What's next in the push for a Washington state carbon tax? What would it take to bring back timber jobs in a county where Donald Trump did well? What do you need to know about Seattle's new budget? Thankfully, we serve up some answers.
Donald Trump campaigned on the promise that he’d bring back family-wage jobs like those at a Skamania County timber town’s shuttered veneer mill.
What would it take for the mill to reopen in an area where many people voted for Trump? In Episode 12, we explore that question with Seattle Times reporter Hal Bernton.
“What I found was that there was some common ground that has been forged” between a vice president of the company that owns the mill and a conservation biologist who watchdogs federal timber harvests, Bernton says at 9:15. “Both wanted to see this mill reopened.”
He adds, “They both thought that really it could be done without gutting the regulations that protect the spotted owl and other forest creatures and that really a big issue is funding for the Forest Service.”
Bernton also updates us on the prospects of Washington taxing carbon now that Initiative 732 has been defeated.
An alliance of environmental organizations, labor unions and social-justice groups plans to bring its own carbon-tax proposal to the Legislature next year.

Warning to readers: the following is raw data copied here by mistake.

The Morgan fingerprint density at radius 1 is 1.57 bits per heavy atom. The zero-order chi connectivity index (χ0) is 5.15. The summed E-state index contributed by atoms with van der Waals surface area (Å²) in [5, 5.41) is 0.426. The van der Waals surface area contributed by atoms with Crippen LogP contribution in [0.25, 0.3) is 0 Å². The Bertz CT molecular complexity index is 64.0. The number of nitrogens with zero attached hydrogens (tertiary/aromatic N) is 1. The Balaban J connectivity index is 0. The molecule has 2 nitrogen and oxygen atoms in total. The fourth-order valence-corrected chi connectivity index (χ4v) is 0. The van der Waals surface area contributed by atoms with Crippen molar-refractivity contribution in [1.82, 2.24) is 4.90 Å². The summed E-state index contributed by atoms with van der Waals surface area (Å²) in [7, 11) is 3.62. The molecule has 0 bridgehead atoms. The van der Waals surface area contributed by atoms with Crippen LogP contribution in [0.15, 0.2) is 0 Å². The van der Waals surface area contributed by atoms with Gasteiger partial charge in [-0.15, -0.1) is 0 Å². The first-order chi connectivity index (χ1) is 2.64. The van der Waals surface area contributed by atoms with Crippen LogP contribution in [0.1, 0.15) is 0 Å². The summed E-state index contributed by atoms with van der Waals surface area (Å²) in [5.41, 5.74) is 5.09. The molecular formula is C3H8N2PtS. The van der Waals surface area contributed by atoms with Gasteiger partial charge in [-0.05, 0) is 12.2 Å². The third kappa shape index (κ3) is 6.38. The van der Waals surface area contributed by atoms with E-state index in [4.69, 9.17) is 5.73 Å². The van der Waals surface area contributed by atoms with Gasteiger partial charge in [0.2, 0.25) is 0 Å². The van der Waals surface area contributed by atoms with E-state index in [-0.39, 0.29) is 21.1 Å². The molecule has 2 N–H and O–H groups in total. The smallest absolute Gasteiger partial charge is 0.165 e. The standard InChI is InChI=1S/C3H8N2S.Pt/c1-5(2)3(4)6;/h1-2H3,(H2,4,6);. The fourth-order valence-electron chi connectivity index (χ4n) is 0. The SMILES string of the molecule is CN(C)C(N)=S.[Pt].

“They hope to get a bill introduced and see about getting passage, although that’s going to be a tough struggle in the next session,” Bernton says at 3:10.
“The Republicans will be still in control of the Senate. And also, there are going to be a whole bunch of other pressing issues … and it’s unclear whether they’ll be much appetite for taking up any new proposal.”
At 16:30, City Hall reporter Daniel Beekman tells assistant digital editor Gina Cole five things everyone should know about the new two-year budget adopted by the City Council on Monday.
Trump’s local impactHere’s what Donald Trump’s presidency could mean for... could crack down on weed-tolerant states. But Trump himself has said the issue should be left to the states.
Topping his list: “This budget includes more money for cops,” Beekman says at 17:10. Mayor Ed Murray proposed $13 million to grow the city’s police force by 72 officers in 2017 and 2018.
Some activists concerned about police brutality and militarization called for the money to be spent instead on social services.
“But the council went ahead and approved that part of the mayor’s budget, as he wanted,” Beekman says.
Find and listen to past episodes of The Overcast here.
Send us your feedback and your nominations for next week’s winner and loser in local politics. Leave a comment on this post, tweet at us (@DBeekman and @Gina_Cole_), email us (firstname.lastname@example.org) or drop us a voicemail at 206-464-8778.